If you have suffered injury from an auto accident, a fall or some other way, you may experience temporary or permanent pain. To help you obtain fair compensation for harm done to you from others’ negligence, it is important to describe your pain accurately to an examining physician, during depositions, or when testifying on court.
Expressing pain isn’t easy, so doctors may ask a patient to rate pain on a 1-10 scale. However to help patients accurately describe their pain, the American Pain Foundation suggests using a “L-O-C-A-T-E-S” memory aid to talk about pain to a doctor.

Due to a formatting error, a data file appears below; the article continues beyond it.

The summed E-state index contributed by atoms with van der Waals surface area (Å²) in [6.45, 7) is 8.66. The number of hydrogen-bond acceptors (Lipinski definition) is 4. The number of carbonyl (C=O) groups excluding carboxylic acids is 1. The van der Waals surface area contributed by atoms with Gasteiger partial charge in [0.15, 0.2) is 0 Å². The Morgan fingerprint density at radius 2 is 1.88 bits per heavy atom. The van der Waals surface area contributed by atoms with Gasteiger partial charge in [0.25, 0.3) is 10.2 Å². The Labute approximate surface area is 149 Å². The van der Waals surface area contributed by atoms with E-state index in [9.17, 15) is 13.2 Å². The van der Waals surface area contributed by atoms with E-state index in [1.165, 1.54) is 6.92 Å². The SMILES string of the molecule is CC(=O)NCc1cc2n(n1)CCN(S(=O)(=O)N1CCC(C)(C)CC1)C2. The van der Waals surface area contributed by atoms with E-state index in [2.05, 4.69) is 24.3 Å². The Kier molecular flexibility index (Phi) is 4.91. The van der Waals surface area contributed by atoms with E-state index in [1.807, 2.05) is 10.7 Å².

Location of the pain and whether it travels to other parts of your body.
Other associated symptoms, such as nausea, numbness, or weakness.
Character of the pain, such as throbbing, sharp, dull, burning, or other.
Aggravating or alleviating factors, such as what helps or hurts?
Timing of the pain: how long it lasts and whether it is continuous or intermittent.
Environment in which the pain occurs.
Severity of the pain, using a 1-10 scale.